Psychology in Ghana

Journal of Psychology in Africa (Impact Factor: 0.12). 11/2012; 22(3):473–478. DOI: 10.1080/14330237.2012.10820557


This article presents a brief overview of the emergence, education and practice of psychology as a profession and academic discipline in Ghana. We begin with a short history about psychology education in Ghana, which could be traced to the offering of courses in counselling and educational psychology in departments of education at the colleges of education. Because the classroom has been used mainly to train psychologists in Ghana, we provide relevant information about how and where to get psychology education in that country. We also highlight the practice of psychology as a formal discipline in Ghana, including specific challenges that are encountered. Psychology has the potential to be more relevant to Ghanaian people if we demonstrate the importance of the application of its principles in their everyday life.

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Available from: Kwaku Oppong Asante,
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    • "There are currently seven (7) categories of professional psychologists in Ghana (Oppong Asante & Oppong, 2012). They are the industrial/organizational (I/O) psychologists, clinical psychologists, social psychologists, developmental psychologists, educational psychologists, community psychologists and counseling psychologists. "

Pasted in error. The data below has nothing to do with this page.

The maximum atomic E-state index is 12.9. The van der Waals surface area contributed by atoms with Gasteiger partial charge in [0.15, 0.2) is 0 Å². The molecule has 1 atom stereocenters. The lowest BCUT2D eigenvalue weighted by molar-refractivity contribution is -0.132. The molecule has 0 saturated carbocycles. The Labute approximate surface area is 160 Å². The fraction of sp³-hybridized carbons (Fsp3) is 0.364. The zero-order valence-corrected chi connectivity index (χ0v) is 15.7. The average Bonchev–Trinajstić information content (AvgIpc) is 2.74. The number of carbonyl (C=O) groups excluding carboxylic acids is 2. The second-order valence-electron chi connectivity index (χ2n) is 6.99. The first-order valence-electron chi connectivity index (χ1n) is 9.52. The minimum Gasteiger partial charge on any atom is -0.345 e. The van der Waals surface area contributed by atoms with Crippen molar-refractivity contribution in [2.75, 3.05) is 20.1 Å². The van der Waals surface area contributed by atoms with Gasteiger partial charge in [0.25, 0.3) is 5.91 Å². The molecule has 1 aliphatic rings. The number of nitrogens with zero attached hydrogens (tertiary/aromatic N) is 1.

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    ABSTRACT: The principal objective of this chapter is to trace the history of psychology as both an academic discipline and a profession, describe the current state of psychology in Ghana and the associated challenges and also identify prospects for future growth and development. Psychology as a taught course is presented, highlighting the fact that the classroom has been used mainly to train psychologists in Ghana. This is followed by a discussion on the practice of psychology as a profession in Ghana and the challenges that are encountered in this regard. We then identify opportunities available to Ghanaian psychologists to make psychology an indispensable discipline that can be leveraged for national development. Finally, the prospects for indigenizing psychology are identified and discussed.
    Contemporary Psychology: Readings from Ghana, Edited by Charity S. Akotia, Charles C. Mate-Kole, 12/2013: chapter Chpater One: pages 1-17; Digibooks, Ghana.
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    ABSTRACT: This study examined the psychometric properties of a revised version of the Colonial Mentality Scale in a sample Ghanaian young adults (CMS-G; N = 431). In addition, the degree to which mental health and self- and group-concept was effected by internalized notions of colonial mentality was assessed. Both exploratory and confirmatory factor analyses were used to evaluate the underlying factor structure of the CMS-G. The findings indicated that the CMS-G produced a four-factor orthogonal model as best representing the construct of colonial mentality among Ghanaian young adults. CMS-G scores correlated in the anticipated direction with self-esteem, collective self-esteem, anxiety, and depression. Additional analyses indicated that Ghanaian young adults endorsed colonial mentality items associated with physical characteristics and colonial debt with a higher frequency than other CMS-G items. Men endorsed colonial debt items statistically significantly more than women. Implications for the study's findings are discussed and recommendations for future research are presented.
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